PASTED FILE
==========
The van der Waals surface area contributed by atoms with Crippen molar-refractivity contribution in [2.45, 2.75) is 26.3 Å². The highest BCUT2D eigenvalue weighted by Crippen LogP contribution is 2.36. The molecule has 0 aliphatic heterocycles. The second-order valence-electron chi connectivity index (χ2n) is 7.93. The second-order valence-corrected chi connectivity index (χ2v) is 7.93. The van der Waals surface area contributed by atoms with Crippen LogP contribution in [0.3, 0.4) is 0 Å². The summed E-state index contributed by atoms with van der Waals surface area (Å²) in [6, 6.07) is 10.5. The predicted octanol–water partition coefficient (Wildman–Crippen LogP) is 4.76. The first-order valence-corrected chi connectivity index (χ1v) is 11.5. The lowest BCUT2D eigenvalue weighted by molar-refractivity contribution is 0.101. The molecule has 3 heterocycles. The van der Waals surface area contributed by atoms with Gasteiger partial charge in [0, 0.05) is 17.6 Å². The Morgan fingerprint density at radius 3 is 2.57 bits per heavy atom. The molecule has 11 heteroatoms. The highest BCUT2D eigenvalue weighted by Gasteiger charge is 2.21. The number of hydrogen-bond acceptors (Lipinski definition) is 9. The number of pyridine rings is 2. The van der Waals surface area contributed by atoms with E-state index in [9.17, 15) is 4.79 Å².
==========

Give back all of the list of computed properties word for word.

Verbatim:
The van der Waals surface area contributed by atoms with Crippen molar-refractivity contribution in [2.45, 2.75) is 26.3 Å². The highest BCUT2D eigenvalue weighted by Crippen LogP contribution is 2.36. The molecule has 0 aliphatic heterocycles. The second-order valence-electron chi connectivity index (χ2n) is 7.93. The second-order valence-corrected chi connectivity index (χ2v) is 7.93. The van der Waals surface area contributed by atoms with Crippen LogP contribution in [0.3, 0.4) is 0 Å². The summed E-state index contributed by atoms with van der Waals surface area (Å²) in [6, 6.07) is 10.5. The predicted octanol–water partition coefficient (Wildman–Crippen LogP) is 4.76. The first-order valence-corrected chi connectivity index (χ1v) is 11.5. The lowest BCUT2D eigenvalue weighted by molar-refractivity contribution is 0.101. The molecule has 3 heterocycles. The van der Waals surface area contributed by atoms with Gasteiger partial charge in [0, 0.05) is 17.6 Å². The Morgan fingerprint density at radius 3 is 2.57 bits per heavy atom. The molecule has 11 heteroatoms. The highest BCUT2D eigenvalue weighted by Gasteiger charge is 2.21. The number of hydrogen-bond acceptors (Lipinski definition) is 9. The number of pyridine rings is 2. The van der Waals surface area contributed by atoms with E-state index in [9.17, 15) is 4.79 Å².